Wednesday, May 28, 2008

Marketing IT

The role of the CIO is very operational - keeping the trains running on time, ensuring budgets are sufficient and aligning IT resources with the needs of stakeholders. One other important task of the CIO is to market the work of the IT Department to internal and external audiences. Although IT staff and those involved in IT governance committees are interested in the granular details of projects and their timelines, many audiences want the vision - the big, audacious goals that are really transformational.

To ensure I target the right message to the right audience, I create two documents each year - an operating plan and an "elevator speech". I'm working with all our governance committees over the next few months to complete the details of the operating plan, but here's my strawman elevator speech for 2009:

1. We will lead the country in interoperable electronic health records
a. Every doctor in New England affiliated with BIDMC or its associated organizations will have a hospital provided or hospital subsidized electronic health record with e-Prescribing and connections to our community data sharing systems by the end of 2011
b. Every patient will be given the opportunity to have a Patientsite, Google Health, Microsoft Health Vault or Dossia personal health record by the end of 2011
c. All inpatient documentation will be electronic and multidisciplinary by the end of 2011

2. We will lead the country in 'social networking tools' for healthcare
a. We will launch a new intranet which includes IM, blogging, wikis, and forums by the end of 2009 ensuring every doctor and staff member can be an author and publisher.
b. We will pioneer the concept of the "patient specific healthcare wiki" for team management of patient medications, documentation of problem lists, and creation of clinical documentation by 2010. The idea behind this concept is that an entire community of caregivers should work together to create and maintain the lifetime medical record of each patient. This means that any caregiver should be able to add/amend/correct the patient's lifetime record, with a complete audit trail to identify every source of data and edits.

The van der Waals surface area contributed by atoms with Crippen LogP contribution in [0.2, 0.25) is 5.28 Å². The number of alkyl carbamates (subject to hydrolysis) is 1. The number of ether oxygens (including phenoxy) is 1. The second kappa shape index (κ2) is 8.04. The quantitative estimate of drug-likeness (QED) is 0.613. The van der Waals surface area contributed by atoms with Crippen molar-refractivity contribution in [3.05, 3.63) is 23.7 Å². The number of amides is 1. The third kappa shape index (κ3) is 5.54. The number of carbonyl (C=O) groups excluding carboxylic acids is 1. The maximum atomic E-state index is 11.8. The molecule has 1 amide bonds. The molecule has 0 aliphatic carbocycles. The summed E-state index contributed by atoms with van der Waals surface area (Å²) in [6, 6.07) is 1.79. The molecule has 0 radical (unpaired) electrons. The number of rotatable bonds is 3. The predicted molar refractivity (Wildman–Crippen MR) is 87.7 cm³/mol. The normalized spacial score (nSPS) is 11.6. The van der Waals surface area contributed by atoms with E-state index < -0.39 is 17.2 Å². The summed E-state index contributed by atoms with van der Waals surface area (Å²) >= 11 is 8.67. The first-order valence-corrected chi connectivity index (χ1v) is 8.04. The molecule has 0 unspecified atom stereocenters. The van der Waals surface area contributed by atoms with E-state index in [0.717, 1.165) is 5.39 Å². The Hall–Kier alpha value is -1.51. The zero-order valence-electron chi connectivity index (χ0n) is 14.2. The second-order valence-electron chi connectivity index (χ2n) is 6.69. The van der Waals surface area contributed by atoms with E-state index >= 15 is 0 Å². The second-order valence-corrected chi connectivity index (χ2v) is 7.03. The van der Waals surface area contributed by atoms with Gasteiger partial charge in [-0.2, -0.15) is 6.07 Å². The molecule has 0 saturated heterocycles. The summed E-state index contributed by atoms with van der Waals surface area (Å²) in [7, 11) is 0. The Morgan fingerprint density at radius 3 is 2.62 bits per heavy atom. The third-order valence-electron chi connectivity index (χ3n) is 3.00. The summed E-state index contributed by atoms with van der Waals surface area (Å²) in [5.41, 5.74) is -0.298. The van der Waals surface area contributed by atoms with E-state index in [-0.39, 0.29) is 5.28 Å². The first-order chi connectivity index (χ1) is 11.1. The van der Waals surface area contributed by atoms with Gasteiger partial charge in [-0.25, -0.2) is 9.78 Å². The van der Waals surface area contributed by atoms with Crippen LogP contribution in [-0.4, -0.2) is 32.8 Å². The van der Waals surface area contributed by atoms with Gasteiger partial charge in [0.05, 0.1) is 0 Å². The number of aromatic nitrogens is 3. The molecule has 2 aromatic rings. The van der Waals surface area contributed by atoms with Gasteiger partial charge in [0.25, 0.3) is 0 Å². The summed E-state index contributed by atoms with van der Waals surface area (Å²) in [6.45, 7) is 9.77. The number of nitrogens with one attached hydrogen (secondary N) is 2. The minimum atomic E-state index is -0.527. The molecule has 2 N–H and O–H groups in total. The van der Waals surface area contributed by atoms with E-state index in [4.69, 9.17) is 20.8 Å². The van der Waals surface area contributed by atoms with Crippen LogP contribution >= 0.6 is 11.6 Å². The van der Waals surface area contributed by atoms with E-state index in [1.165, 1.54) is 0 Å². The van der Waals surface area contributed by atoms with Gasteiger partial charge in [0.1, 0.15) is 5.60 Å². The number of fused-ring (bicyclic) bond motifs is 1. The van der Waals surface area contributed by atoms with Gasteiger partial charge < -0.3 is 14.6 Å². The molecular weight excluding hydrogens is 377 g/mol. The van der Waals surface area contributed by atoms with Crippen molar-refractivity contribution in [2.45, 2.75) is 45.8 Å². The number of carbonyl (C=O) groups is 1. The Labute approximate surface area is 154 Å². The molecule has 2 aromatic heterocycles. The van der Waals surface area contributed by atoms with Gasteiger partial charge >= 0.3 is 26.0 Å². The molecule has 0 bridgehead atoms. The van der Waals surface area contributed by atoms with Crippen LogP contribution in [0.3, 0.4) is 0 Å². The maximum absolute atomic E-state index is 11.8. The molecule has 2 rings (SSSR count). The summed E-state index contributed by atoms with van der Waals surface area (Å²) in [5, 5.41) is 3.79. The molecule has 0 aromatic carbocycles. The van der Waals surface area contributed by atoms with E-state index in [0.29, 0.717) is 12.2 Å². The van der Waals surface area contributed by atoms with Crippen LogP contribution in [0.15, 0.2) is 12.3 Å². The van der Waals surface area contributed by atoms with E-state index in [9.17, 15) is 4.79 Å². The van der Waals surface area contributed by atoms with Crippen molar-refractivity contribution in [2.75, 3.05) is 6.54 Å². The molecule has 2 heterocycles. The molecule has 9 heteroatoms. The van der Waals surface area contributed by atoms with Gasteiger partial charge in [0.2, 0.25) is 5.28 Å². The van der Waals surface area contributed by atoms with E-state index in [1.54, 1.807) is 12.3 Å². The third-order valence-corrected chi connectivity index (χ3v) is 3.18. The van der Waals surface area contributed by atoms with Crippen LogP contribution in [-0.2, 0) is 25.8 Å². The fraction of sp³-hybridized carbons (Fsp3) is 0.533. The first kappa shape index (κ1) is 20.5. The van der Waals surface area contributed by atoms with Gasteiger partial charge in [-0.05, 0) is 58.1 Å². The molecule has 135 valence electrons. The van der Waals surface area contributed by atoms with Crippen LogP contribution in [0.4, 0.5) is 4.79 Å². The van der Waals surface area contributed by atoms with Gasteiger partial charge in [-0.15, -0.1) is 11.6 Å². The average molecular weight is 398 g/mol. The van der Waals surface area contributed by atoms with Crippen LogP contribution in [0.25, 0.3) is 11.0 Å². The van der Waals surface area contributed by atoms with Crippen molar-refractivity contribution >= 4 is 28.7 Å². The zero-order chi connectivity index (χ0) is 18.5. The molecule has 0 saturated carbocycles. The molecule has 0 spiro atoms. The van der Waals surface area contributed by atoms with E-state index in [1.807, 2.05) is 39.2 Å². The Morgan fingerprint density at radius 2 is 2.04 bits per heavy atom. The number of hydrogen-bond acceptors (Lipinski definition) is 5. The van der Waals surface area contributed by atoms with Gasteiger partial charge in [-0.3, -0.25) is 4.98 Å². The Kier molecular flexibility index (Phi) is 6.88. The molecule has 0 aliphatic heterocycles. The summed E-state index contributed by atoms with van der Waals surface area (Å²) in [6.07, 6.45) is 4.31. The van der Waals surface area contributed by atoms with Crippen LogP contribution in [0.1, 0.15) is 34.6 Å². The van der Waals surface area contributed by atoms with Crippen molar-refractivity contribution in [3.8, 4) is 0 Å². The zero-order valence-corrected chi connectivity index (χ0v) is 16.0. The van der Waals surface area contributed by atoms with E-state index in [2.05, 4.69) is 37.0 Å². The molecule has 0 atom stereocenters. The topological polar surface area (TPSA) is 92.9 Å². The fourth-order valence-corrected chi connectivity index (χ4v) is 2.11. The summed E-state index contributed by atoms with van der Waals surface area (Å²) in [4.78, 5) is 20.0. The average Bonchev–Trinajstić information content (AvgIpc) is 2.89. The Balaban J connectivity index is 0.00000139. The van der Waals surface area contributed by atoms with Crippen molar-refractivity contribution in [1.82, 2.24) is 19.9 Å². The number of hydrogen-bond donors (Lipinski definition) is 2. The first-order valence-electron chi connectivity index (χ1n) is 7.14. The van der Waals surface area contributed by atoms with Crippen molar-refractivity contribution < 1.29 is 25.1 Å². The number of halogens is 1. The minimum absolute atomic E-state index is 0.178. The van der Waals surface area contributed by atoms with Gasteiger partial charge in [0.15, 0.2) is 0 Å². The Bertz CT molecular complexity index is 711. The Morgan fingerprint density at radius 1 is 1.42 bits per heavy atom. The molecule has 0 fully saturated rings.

c. We will use a combination of personal health records, electronic health records, and social networking tools to ensure continuity of care among all stakeholders in our community by 2011.

3. We will lead the country in 'event driven' medicine
a. We will adopt electronic clinician notification systems for our hospital applications based on physician communication preferences (EHR, email, fax, page, cell phone) by the end of 2009. These systems will close the loop for laboratory, radiology, discharge, referral and other important communications needed to ensure safety.
b. We will deploy business intelligence tools connected to our clinical data marts by the end of 2009
c. We will embrace next generation decision support tools from Safe-Med and others by the end of 2010 which will provide the business rules to trigger notification of clinicians. This will ensure that clinicians receive just in time information to deliver the best possible care.

These three concepts will be challenging to implement because the path to success is not entirely clear. There are few vendors or hospitals which have implemented this functionality. Along the way, I'll share all our lessons learned - good and bad.


Gary M. Levin said...

John,I agree, the path is not totally clear, yet the path to the "new world" by Christopher Columbus was not clear either. Columbus was searching for a path to the far east, however he 'discovered' North America.......not a bad trade off. That may or may not be a good analogy,but I like the way it sounded. You have a full plate.
I would like to link your blog on my site,
Take a look,then if you approve let me know. You are welcome to link to mine.
Keep up the good fight

Gary Levin MD
Coordinator Inland Empire HIE

Anonymous said...


This will be useful to me as I work on health informatics strategic planning for my own organization.

Ian Furst said...

Thank you for the post John. We just finished our IT strategic plan for the year (somewhat less grand). How does the hospital quantify the resources (money) to put behind the Web 2.0 applications and portability of health records. I know that your group is active in the PHR/Health 2.0 initiative but where does a small clinic (50 staff) like ours begin to estimate how much to spend on it?

One pet peeve -- a previous hosptial the CIO I knew was poorly connected to the clinical staff and all initiatives where framed in IT terms only. "Our goal is to be 100% computerized by 2009". he would spend for IT's sake rather than the patients. I've always thought that grander IT goals should start with "we will improve the patient care/experience/life expectancy with....." I know it's preaching to the converted with you but I got the same sense when I read the grander goals in your post. Regardless, thank you for sharing your vision, we'll make good use of it. Ian.

John Halamka said...

Ian makes a great comment. I'll post later in the week about clinical alignment of these high level goals.